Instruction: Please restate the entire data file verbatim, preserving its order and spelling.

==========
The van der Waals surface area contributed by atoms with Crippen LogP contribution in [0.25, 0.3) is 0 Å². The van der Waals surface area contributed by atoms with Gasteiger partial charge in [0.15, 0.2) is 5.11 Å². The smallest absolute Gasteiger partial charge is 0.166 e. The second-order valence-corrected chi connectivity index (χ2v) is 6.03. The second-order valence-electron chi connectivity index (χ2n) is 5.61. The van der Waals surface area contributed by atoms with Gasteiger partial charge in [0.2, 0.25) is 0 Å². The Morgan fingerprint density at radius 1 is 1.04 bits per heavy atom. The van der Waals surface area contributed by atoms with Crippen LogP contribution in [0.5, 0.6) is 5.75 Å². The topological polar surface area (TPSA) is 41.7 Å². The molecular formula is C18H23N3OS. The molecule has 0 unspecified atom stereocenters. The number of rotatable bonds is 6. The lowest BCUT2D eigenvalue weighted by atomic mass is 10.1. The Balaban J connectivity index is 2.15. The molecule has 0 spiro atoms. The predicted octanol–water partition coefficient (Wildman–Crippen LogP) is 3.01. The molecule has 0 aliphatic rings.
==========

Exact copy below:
The van der Waals surface area contributed by atoms with Crippen LogP contribution in [0.25, 0.3) is 0 Å². The van der Waals surface area contributed by atoms with Gasteiger partial charge in [0.15, 0.2) is 5.11 Å². The smallest absolute Gasteiger partial charge is 0.166 e. The second-order valence-corrected chi connectivity index (χ2v) is 6.03. The second-order valence-electron chi connectivity index (χ2n) is 5.61. The van der Waals surface area contributed by atoms with Gasteiger partial charge in [0.2, 0.25) is 0 Å². The Morgan fingerprint density at radius 1 is 1.04 bits per heavy atom. The van der Waals surface area contributed by atoms with Crippen LogP contribution in [0.5, 0.6) is 5.75 Å². The topological polar surface area (TPSA) is 41.7 Å². The molecular formula is C18H23N3OS. The molecule has 0 unspecified atom stereocenters. The number of rotatable bonds is 6. The lowest BCUT2D eigenvalue weighted by atomic mass is 10.1. The Balaban J connectivity index is 2.15. The molecule has 0 spiro atoms. The predicted octanol–water partition coefficient (Wildman–Crippen LogP) is 3.01. The molecule has 0 aliphatic rings.